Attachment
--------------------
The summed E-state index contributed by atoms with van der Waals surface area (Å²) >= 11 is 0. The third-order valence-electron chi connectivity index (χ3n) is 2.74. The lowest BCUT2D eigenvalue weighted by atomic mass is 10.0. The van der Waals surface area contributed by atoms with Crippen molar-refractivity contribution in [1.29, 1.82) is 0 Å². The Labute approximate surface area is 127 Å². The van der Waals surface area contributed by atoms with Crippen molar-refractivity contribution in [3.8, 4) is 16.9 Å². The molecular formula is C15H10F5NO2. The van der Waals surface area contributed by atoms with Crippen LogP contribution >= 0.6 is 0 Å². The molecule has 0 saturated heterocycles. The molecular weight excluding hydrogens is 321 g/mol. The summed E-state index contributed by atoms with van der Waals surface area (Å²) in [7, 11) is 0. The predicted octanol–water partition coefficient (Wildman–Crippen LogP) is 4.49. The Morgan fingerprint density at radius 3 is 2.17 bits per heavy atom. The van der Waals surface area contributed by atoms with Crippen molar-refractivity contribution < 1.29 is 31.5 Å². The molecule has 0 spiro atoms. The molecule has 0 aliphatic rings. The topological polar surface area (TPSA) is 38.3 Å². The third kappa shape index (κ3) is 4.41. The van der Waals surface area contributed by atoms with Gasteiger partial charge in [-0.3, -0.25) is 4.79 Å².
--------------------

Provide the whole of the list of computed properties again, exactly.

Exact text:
The summed E-state index contributed by atoms with van der Waals surface area (Å²) >= 11 is 0. The third-order valence-electron chi connectivity index (χ3n) is 2.74. The lowest BCUT2D eigenvalue weighted by atomic mass is 10.0. The van der Waals surface area contributed by atoms with Crippen molar-refractivity contribution in [1.29, 1.82) is 0 Å². The Labute approximate surface area is 127 Å². The van der Waals surface area contributed by atoms with Crippen molar-refractivity contribution in [3.8, 4) is 16.9 Å². The molecular formula is C15H10F5NO2. The van der Waals surface area contributed by atoms with Crippen LogP contribution >= 0.6 is 0 Å². The molecule has 0 saturated heterocycles. The molecular weight excluding hydrogens is 321 g/mol. The summed E-state index contributed by atoms with van der Waals surface area (Å²) in [7, 11) is 0. The predicted octanol–water partition coefficient (Wildman–Crippen LogP) is 4.49. The Morgan fingerprint density at radius 3 is 2.17 bits per heavy atom. The van der Waals surface area contributed by atoms with Crippen molar-refractivity contribution < 1.29 is 31.5 Å². The molecule has 0 spiro atoms. The molecule has 0 aliphatic rings. The topological polar surface area (TPSA) is 38.3 Å². The third kappa shape index (κ3) is 4.41. The van der Waals surface area contributed by atoms with Gasteiger partial charge in [-0.3, -0.25) is 4.79 Å².